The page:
The company in charge of rolling out and operating the National Broadband Network has called for a speedy resolution to the issue of infrastructure-based competition. NBN Co raised the spectre of cascading consequences from a decision to allow infrastructure-based competition in a submission to the Vertigan panel.
The NBN Panel of Experts — also known as the Vertigan panel after its chair, Michael Vertigan — has been charged by the government with conducting a cost-benefit analysis of the NBN and a review regulation relating to the network and its rollout.
NBN Co has provided the panel with a supplementary submission that responds to issues raised by other parties in their responses to the Regulatory Framing Paper. The panel released Regulatory Framing Paper in February.
“The more infrastructure competition NBN Co faces, including of the kind contemplated by TPG, the more severe the adverse impact on NBN Co's business case and its ability to deliver on its social policy objective of facilitating the provision of high-speed broadband at affordable prices to all Australians,” NBN Co’s submission states.
TPG has begun rolling out a fibre-to-the-basement offering that could reach some 500,000 premises in urban areas that are considered high-value. There are live FTTB trials being conducted with TPG customers, and construction is taking place in Brisbane, Melbourne and Sydney.
The rollout of FTTB appears to run counter to the intention of anti-cherry-picking provisions, which are intended to prevent ISPs from undermining the NBN by building competing infrastructure in low-cost or high-margin areas.
“While the issue of infrastructure competition is a policy decision for Government, NBN Co encourages the early resolution of this issue,” NBN Co’s supplementary submission to the Vertigan panel states.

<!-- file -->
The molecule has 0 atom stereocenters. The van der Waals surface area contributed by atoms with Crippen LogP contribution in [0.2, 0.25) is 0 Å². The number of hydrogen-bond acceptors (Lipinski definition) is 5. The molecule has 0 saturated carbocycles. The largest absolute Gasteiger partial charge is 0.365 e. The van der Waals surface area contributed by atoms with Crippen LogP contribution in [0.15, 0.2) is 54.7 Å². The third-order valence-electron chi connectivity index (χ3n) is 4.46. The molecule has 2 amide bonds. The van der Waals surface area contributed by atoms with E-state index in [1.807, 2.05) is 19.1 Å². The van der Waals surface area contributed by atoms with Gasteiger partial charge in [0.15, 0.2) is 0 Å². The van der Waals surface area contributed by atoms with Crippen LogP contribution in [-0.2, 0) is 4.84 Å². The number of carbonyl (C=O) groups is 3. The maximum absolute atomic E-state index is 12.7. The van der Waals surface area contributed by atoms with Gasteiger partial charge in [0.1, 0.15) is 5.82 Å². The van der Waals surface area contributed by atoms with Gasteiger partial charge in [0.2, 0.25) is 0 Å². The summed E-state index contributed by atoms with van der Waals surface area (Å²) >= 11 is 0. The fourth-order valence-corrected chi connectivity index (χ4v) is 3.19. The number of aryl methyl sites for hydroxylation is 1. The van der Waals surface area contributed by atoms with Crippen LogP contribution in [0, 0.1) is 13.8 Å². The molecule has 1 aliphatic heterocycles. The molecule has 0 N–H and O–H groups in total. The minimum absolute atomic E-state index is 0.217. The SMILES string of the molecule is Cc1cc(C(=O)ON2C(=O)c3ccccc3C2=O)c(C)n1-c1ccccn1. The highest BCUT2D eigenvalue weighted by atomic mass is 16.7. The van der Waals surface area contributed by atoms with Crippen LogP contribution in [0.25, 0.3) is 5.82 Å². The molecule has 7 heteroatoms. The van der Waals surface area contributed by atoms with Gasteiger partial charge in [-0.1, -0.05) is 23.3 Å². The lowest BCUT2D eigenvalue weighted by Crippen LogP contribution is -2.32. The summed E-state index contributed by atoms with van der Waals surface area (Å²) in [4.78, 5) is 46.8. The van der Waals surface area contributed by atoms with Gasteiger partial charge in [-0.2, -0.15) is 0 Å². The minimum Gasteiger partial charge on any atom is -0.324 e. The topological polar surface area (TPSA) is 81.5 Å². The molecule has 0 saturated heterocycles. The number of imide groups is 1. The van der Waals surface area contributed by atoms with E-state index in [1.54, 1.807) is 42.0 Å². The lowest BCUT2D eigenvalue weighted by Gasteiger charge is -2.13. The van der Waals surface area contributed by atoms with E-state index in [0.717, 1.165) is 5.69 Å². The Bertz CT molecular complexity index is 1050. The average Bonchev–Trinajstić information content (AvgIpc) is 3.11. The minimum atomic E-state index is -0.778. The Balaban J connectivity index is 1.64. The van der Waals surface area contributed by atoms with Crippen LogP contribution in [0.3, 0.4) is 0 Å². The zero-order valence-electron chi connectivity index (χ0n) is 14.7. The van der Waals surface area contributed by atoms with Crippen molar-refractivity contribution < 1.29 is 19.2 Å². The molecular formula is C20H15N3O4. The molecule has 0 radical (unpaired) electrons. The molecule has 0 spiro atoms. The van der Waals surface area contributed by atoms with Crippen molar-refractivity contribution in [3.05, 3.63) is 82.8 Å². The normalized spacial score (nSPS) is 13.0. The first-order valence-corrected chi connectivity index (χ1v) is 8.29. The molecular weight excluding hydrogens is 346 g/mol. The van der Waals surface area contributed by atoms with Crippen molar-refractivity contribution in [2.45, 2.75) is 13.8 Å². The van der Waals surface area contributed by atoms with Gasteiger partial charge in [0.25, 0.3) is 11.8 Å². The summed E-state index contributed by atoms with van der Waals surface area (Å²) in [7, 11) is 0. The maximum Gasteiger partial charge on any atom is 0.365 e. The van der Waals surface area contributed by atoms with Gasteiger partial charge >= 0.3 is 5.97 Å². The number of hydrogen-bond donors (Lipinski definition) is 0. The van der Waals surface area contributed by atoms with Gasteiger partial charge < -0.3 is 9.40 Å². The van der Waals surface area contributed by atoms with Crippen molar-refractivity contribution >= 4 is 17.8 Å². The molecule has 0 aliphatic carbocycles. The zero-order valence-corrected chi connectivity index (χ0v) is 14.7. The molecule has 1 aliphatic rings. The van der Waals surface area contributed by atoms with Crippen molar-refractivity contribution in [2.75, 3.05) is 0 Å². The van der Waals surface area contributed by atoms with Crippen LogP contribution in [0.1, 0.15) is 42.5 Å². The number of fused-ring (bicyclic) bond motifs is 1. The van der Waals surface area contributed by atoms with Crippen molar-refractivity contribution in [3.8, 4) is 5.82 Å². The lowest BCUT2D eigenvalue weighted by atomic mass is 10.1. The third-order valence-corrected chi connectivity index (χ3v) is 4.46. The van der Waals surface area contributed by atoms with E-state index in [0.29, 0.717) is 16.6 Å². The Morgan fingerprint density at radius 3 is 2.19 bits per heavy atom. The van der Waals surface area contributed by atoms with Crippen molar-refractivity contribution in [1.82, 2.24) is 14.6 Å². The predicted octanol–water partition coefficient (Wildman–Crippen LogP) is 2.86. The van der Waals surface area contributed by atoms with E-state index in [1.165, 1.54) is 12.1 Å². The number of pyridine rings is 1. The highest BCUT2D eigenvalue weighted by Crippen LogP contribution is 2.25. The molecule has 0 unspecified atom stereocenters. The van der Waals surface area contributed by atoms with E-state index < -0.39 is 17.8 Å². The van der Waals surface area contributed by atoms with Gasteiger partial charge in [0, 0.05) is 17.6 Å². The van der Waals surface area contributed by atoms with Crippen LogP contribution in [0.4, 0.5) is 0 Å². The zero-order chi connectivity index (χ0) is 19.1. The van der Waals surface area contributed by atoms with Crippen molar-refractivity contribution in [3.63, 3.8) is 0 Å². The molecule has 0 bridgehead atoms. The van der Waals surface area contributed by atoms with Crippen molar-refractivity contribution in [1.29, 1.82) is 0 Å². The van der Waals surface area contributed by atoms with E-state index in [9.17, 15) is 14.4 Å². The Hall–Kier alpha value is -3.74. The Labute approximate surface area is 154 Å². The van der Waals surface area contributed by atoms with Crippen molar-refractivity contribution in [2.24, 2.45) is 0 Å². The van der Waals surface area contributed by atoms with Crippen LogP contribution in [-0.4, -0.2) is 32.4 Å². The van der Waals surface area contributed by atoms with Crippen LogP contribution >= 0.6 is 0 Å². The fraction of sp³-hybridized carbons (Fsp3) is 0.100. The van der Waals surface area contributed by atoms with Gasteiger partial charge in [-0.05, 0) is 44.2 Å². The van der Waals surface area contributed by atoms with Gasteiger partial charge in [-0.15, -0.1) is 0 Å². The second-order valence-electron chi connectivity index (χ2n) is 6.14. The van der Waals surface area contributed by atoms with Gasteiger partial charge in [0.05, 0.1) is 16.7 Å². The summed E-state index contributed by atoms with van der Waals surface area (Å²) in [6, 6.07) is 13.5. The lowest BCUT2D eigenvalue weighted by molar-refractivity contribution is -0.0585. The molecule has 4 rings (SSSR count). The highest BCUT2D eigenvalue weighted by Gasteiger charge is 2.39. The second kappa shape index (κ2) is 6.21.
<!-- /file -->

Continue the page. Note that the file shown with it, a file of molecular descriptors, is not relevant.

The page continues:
“The extent to which NBN Co is likely to face infrastructure competition is a source of ongoing uncertainty for NBN Co, Telstra and the rest of industry and is rendering it difficult to make decisions on key commercial issues.”
NBN Co warned that if infrastructure-based competition is allowed, “to the extent that Telstra is allowed to compete with NBN Co as a provider of fixed network infrastructure, this may have significant implications for Telstra’s incentive as a supplier of network infrastructure to NBN Co which may, in turn, affect the efficient rollout of the NBN.”
The company also rejected TPG’s claim that NBN Co may be unable to operate on a commercial basis: “NBN Co strongly rejects TPG’s arguments in this regard, which appear to be intended to divert attention from TPG's own plans. It is common sense that TPG’s plans for a FTTB rollout to approximately 500,000 premises will adversely affect NBN Co's business case by reducing the revenues that NBN Co receives from high-value customers residing in the low-cost areas of Brisbane, Melbourne and Sydney.
“In turn, this will adversely affect NBN Co’s ability to deliver on its social policy objective to facilitate the provision of highspeed broadband at affordable prices to all Australians regardless of where they reside.”
In addition to addressing the infrastructure competition with the submission to the Vertigan panel, NBN Co earlier this week issued a commercial response to TPG’s FTTB rollout. The government-owned NBN wholesaler revealed it would step up its rollout of fibre in inner-city Brisbane, Melbourne and Sydney to compete with TPG.
NBN Co’s new CEO, Bill Morrow, warned that buildings that sign up for TPG’s FTTB scheme could be stuck with a single retail service provider.
The company yesterday also proposed that TPG and other infrastructure competitors cross-subsidise the rural NBN build.